Based on stakeholder input, a review of the limited literature, and robust discussions within the OPDO Council, we opted to move forward with 5 signals per applicant. Additional refinements included the following: applicants could not signal their home program nor programs where they completed an in-person clinical rotation and rules were developed around the confidentiality of signaling information. 9 The creation of a signaling website (http://entsignaling.org) allowed for the collection of ongoing input from all stakeholders and for easy access to signaling information.
Next, we had to demonstrate our capacity to receive and distribute signals. Otolaryngology–Head and Neck Surgery is a small field with approximately 130 residency programs, 350 residency positions, and fewer than 600 applicants in the Match. This provided a significant advantage in implementation. We had a manageable amount of data, so a few individuals could receive the signals from applicants, manually organize them for distribution, and send them to the appropriate programs. Because there is no mechanism within ERAS to run a signaling process, our goal was to maintain control of the signaling system and keep the data confidential within OPDO and its affiliated organizations (Society of University Otolaryngologists and Association of Academic Departments of Otolaryngology), using existing staff from these organizations to run the process.
We designed an opt-out process for residency programs to prevent the inadvertent exclusion of programs and an opt-in process for applicants, a necessity for those who chose to send signals. Before receiving signals, programs were required to sign a code of conduct focused on signal confidentiality (see Supplemental Digital Appendix 1 at https://links.lww.com/ACADMED/B194).
Applicants who were unaware of the signaling process could be at a significant disadvantage, so we pursued multiple outreach approaches. Following the student-focused webinars, each of which had more than 200 attendees, we held similar webinars for program directors and student advisors and encouraged these groups to confirm that their applicants were aware of the signaling process. We engaged the robust online community and discussion boards in otolaryngology including Otomatch.com and Headmirror.com and worked with the Association of American Medical Colleges to publicize the process among medical school deans. Finally, a page was added to the ERAS website informing otolaryngology applicants of the signaling process and directing them to the OPDO signaling website (see above) for more information and to find the portal for signal submission.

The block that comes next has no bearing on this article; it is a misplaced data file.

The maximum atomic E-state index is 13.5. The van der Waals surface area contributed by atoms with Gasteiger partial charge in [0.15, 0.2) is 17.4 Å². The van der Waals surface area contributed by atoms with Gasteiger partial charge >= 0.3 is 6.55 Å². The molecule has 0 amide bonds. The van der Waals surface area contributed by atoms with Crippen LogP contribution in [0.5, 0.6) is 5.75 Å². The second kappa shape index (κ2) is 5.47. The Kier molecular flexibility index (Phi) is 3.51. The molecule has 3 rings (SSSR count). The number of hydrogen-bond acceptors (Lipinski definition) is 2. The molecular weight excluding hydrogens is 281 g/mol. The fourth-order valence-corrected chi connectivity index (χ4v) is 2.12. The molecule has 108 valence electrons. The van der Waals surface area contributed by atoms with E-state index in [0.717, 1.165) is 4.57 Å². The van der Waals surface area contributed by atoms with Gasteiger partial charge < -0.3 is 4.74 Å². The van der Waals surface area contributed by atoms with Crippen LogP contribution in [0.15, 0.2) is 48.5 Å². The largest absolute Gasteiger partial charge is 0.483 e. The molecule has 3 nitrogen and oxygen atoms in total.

We established a clear timeline with the goal of distributing signals on the day that applications became available to programs. This included a nearly 2-week window for applicants to submit their signals (September 28 to October 9, 2020) and an 11-day window for us to process those signals (October 10 to 20, 2020). During the submission window, applicants used a secure survey on the OPDO signaling website (see above) to select up to 5 residency programs to signal. We used the same program list as ERAS. Applicants were also asked to enter their name and ERAS number and to select their home program or indicate the lack of a home program.
An automated confirmation of signals was sent to applicants upon submission. We then exported the data from the secure survey into an Excel spreadsheet (Microsoft Corporation, Redmond, Washington) and, on October 21, 2020, sent each program a list with the names and ERAS numbers of the applicants who sent signals to that program. Programs were encouraged to cross-check names and ERAS numbers and report any concerns. None were reported.